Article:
Rise of the Planet of the Apes (2011) directed by Rupert Wyatt
MPAA ratingPG-13 for intense and frightening sequences of action and violence
ZPAA ratingToo intense for the under 12 crowd for sure!
Gore level2 out of 10--while there's lots of mayhem and violence, there's relatively little gore--some blood splatters here and there, occasional bloody wounds, including one finger that's bitten off (you can sort of barely see the bloody stump).
Other offensive contentMinimal bad language, animal cruelty (mostly on the animals, but some by the animals on other animals), corporate amorality; lots of violence; one discreet bit of kissing.
How much zombie mythology/contentNo zombies here, just crazy apes.
How much funThe movie provides some laughs with references to the classic Planet of the Apes movies and other natural bits of humor.
Synopsis & ReviewAfter the disappointing Tim Burton version of Planet of the Apes, my expectations were pretty low for the franchise going anywhere interesting. Along came Rise of the Planet of the Apes two years ago and I couldn't have cared less. Reviews seemed to run fairly positive though mostly they were the "it's a lot better than I expected" variety. I'm not sure that really means a movie is any good. So I passed it by until I saw it this year on Blu-Ray.
The story follows Dr. Will Rodman (James Franco), a scientist working on a miracle drug that will restore and improve brain function. His motive is revealed fairly early--his father has Alzheimer's Disease and is rapidly deteriorating. Rodman's drug is tested on chimpanzees and seems to be working well. He's about to present his star chimp, Bright Eyes, to the company's board of directors to convince them to approve human trials. Her handlers have problems; she breaks free; she tries to escape. The chase through the building is exciting and ends when she crashes through a wall monitor onto the board table and is shot by security. As you might guess, the drug is not approved for human trials. The CEO orders all the trial monkeys to be put down, including the post-mortem-born son of Bright Eyes. Dr. Rodman can't bring himself to kill the baby chimp. He takes the chimp home and raises him in secret while he restarts his drug research.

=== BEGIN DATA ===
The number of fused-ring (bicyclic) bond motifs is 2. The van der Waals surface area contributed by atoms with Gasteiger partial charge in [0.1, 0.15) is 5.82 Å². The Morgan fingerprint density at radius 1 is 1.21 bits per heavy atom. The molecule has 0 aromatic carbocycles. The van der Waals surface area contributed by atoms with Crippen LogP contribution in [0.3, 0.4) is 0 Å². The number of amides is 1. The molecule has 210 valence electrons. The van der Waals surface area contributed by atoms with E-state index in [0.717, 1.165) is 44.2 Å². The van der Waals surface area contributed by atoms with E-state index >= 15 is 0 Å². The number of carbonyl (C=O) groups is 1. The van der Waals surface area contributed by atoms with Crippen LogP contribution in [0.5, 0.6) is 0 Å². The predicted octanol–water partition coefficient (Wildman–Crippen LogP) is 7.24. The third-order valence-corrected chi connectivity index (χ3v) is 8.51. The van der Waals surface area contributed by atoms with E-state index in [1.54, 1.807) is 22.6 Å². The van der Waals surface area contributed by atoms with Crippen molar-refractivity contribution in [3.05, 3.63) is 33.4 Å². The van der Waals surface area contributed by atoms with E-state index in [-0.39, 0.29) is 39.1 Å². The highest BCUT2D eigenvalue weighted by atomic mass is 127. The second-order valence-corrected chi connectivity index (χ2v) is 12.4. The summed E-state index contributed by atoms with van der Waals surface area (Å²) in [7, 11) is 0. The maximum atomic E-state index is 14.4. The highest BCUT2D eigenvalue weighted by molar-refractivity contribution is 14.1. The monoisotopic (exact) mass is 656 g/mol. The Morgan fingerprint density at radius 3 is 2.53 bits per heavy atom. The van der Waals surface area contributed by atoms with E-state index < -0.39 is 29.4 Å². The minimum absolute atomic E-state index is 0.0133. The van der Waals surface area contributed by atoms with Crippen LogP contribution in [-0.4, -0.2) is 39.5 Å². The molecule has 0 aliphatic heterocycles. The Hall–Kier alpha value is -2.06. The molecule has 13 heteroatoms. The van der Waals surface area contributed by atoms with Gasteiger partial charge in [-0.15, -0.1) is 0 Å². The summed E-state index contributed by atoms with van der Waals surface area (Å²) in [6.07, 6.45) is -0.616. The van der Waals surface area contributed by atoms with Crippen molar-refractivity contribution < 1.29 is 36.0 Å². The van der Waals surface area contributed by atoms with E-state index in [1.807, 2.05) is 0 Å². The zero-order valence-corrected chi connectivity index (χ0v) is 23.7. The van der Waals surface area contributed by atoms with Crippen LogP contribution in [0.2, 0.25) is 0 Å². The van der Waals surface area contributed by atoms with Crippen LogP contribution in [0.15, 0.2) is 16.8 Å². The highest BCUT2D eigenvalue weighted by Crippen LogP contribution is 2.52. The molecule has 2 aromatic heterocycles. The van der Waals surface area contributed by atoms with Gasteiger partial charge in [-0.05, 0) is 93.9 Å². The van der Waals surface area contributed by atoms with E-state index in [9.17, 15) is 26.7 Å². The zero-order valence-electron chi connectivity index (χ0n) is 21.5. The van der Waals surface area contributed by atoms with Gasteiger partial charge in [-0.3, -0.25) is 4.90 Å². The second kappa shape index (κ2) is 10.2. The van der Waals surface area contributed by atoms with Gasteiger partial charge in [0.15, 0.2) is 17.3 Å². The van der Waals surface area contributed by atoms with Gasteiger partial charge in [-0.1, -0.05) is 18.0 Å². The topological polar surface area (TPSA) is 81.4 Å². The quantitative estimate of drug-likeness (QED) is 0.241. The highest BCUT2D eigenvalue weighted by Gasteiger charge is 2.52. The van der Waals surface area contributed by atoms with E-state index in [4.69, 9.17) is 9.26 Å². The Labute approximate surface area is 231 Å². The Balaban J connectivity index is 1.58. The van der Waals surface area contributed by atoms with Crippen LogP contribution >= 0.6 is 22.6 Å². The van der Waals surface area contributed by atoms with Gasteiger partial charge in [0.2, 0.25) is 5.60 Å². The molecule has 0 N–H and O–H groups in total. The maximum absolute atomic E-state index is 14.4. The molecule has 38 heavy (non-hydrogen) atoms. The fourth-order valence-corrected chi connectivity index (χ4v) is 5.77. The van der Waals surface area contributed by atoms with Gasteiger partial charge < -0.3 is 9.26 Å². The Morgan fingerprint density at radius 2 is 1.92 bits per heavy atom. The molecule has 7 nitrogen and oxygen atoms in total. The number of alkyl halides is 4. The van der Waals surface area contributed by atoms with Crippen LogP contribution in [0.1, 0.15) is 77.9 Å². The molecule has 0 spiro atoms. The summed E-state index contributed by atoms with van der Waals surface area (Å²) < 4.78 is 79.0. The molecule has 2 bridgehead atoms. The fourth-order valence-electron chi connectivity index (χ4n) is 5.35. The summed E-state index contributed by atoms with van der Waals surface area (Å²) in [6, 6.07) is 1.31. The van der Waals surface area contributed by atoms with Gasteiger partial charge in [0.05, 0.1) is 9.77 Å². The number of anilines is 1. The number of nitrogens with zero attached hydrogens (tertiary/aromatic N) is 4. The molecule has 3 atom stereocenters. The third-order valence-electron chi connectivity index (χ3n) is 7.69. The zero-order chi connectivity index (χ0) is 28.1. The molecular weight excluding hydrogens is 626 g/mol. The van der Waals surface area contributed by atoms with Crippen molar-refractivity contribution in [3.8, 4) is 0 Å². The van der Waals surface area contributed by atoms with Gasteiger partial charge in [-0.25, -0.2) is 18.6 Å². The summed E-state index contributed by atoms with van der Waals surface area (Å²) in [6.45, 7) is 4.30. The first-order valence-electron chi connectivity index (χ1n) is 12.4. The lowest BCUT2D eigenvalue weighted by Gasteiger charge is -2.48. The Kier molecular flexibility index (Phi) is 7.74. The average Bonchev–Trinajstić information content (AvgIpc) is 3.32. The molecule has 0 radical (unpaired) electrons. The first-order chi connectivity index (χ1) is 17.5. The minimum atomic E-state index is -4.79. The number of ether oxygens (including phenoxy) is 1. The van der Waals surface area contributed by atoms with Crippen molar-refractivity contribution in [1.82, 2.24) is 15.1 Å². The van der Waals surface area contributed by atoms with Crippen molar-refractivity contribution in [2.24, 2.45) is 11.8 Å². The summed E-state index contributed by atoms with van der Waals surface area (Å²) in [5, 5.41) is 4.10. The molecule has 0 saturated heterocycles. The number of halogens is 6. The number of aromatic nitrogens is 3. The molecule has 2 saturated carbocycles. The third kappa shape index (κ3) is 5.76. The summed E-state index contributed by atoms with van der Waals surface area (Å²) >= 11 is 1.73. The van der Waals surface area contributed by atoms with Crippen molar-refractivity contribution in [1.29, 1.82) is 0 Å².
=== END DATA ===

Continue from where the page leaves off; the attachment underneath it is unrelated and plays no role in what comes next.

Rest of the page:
This all happens in the first five or ten minutes of the film. The movie keeps up the brisk pace as the chimp (named "Caesar" by the Shakespeare-loving father) grows stronger and smarter, eventually coming into conflict with the human world which gave him his incredible abilities. As with many science fiction films, some bits of it seem a little too improbable (like the crash through the monitor onto the board room table or the number of simians living in San Francisco) but the movie moves so fast and delivers its images so well that I found it easy to go along for the ride.
On the other hand, the movie sympathizes almost exclusively with the apes. Caesar is definitely the star and the hero. He is smart but misunderstood; loyal but over-protective; loved but under-appreciated. He and the other apes are abused and downtrodden, so their rising up against their captors makes them look more like freedom fighters than a menace to us humans. Caesar is unwilling to kill humans deliberately and stops a group of apes from beating a person to death. He has more compassion than most of the humans have for the monkeys or for each other.
It will be interesting to see if future films continue this trend, seeing the apes as the good guys and the humans as bad guys. The theme of apes being better off without humans has run through all the movies, as has a cynical attitude toward humans and their behavior. It was never quite this cynical before.